MY JOURNEY to the island of Nkombo, deep in Lake Kivu, started in Kamembe town, dozens of kilometres away. The road from Kamembe, the main city of Rusizi District, to Nkombo is dusty and sometimes becomes a dark cloud of dust caused mainly by trucks transporting sand and construction stones.
En route, women and girls carrying heavy loads on their backs move in groups of two or three. This is a common practice of carrying heavy loads in this part of the country, a practice common among the Congolese nationals who live on the other side of the border.
For about three hours, the women will trek the dusty road carrying a variety of goods-including foodstuffs and cement, among others.
Some of them earn just peanuts from their services. Vestine Turinabo, a woman in her mid-thirties, said she is paid only Rwf500 to carry a 50-kilogramme cement bag from Kamembe to Nkombo.
Nkombo Island is approximately 11 Kilometres from Kamembe town and 679 metres away from the shores of Lake Kivu. The Island, which is one of the 18 sectors that make up Rusizi District, covers an area of 21 square kilometres and is inhabited by about 17,000 residents.
As I reached the shores of Lake Kivu, at a popular place called Busekanka, I boarded a canoe with three other individuals. One of them was a secondary school girl going to attend classes at one of the three schools on the Island.
The 10-minute boat ride seemed like it took forever. For a first time traveller in a canoe, thoughts of the boat sinking kept sweeping through my mind.
Matters were made worse when the school girl seated next to me exuded extreme fear despite being a regular user.
“I fear crossing this lake. I always think the canoe can sink anytime,” the girl later confesses as we reached the other end of the lake.
But we arrived safely. According to our skipper, who identified himself as Niyonsaba, it is common for visitors to exude fear.
“But we keep telling them to calm down. Indeed there are not a lot of accidents here,” he insists as we moved through the deep waters.
“There are moments when we experience heavy storms and travellers become afraid. But we assure them, ask them to keep calm and we increase speed to get to the other side quickly,” he said on our way back.
Unlike other parts of the country where agriculture is the main source of income for the population, Nkombo dwellers live a different life. Here, 80 per cent of the total population depend on fishing, according officials.
A few others live off canoes, ferrying passengers to and from the Island which stands out in the middle of Lake Kivu, not far from the Democratic Republic of Congo.
For almost every 15 or 20 minutes, canoes keep ferrying residents and visitors to the Island. Women and girls loading and offloading heavy loads is a common sight.
The movement of the boats on the lake starts as early as 4am and ends later in the day, at around 8pm, according to Niyonsaba.
Seated in the middle of Lake Kivu Nkombo Island is undoubtedly one of Rwanda’s beauties with lush green hills, a peaceful breeze blowing from the lake and a thrilling, calm and tranquil nature.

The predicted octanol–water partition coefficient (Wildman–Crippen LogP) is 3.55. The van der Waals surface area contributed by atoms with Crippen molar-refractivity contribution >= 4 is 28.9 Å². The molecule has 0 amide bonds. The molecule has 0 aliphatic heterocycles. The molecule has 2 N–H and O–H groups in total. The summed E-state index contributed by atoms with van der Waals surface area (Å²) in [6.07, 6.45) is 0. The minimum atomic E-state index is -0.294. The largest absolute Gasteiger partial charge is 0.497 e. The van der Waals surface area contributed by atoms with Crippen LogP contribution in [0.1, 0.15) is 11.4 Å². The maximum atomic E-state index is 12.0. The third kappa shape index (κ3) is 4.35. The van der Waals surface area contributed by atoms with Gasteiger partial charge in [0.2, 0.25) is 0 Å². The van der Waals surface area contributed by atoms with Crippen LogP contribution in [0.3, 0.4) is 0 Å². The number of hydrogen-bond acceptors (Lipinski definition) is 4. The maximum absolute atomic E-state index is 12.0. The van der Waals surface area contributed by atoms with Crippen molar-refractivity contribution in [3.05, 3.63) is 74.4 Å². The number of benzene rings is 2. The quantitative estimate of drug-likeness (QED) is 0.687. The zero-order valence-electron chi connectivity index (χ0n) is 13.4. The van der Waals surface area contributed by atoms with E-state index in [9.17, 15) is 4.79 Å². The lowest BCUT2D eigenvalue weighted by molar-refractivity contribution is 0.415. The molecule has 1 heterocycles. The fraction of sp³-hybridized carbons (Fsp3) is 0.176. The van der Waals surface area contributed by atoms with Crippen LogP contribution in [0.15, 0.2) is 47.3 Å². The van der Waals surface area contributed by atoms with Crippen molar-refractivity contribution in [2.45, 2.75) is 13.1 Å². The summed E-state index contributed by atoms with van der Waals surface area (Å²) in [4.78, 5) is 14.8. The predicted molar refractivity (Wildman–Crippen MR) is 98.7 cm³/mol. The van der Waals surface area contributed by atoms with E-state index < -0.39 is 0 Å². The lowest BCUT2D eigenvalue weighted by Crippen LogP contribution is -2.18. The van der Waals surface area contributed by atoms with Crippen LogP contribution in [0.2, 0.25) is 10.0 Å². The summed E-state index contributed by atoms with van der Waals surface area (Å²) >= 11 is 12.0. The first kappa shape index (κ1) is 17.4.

Trees and banana plantations surround the Island making Nkombo an untold image of a ‘green hill’.
Undoubtedly, the Island could become one of the appreciated tourism destinations in the country if efforts are made in transforming it and turning it into a tourism hub, local residents argue.
However, it lacks infrastructure. Apart from electricity, Nkombo lacks almost all other infrastructure that might attract visitors to the Island.
And though accessing Nkombo from Kamembe seems very easy by boats, including motorised ones, it is difficult to travel the 21 square Kms once there.
On the Island, transport on the non-tarmaced roads becomes a challenge. No single vehicle or motorcycle operates at the Island.
The only motorcycles operating there are used by the sector employees and a local health centre, according to officials.
The option is to go along with your own motorcycle rider from Kamembe. The chances of finding the only bar on the island open are also minimal.
“We lack tourism infrastructure on the island,” confesses Nkombo Sector executive secretary, Victor Sebagabo, before detailing a list of planned activities and programmes to boost tourism at the Island.
The priority, he says, is to improve on infrastructure.
A guest house, which is under construction on the shores of Lake Kivu, is the first project being implemented with the aim of bridging the existing gap.
The construction of the facility, which will have at least 30 rooms, a conference hall, restaurant and bar, is in its final stage.
“This is just the beginning and we hope much more is to come,” he said, disclosing that efforts are being made to attract potential investors after showcasing the ‘huge potential’ of the Island.
“People [visitors] come and after touring some parts of the Island go back [without spending a coin here]. We believe developing the tourism sector will bring about positive change here,” Sebagabo says, noting that it would create more employment for local residents and stimulate local initiatives, including the making of artefacts to sell to tourists.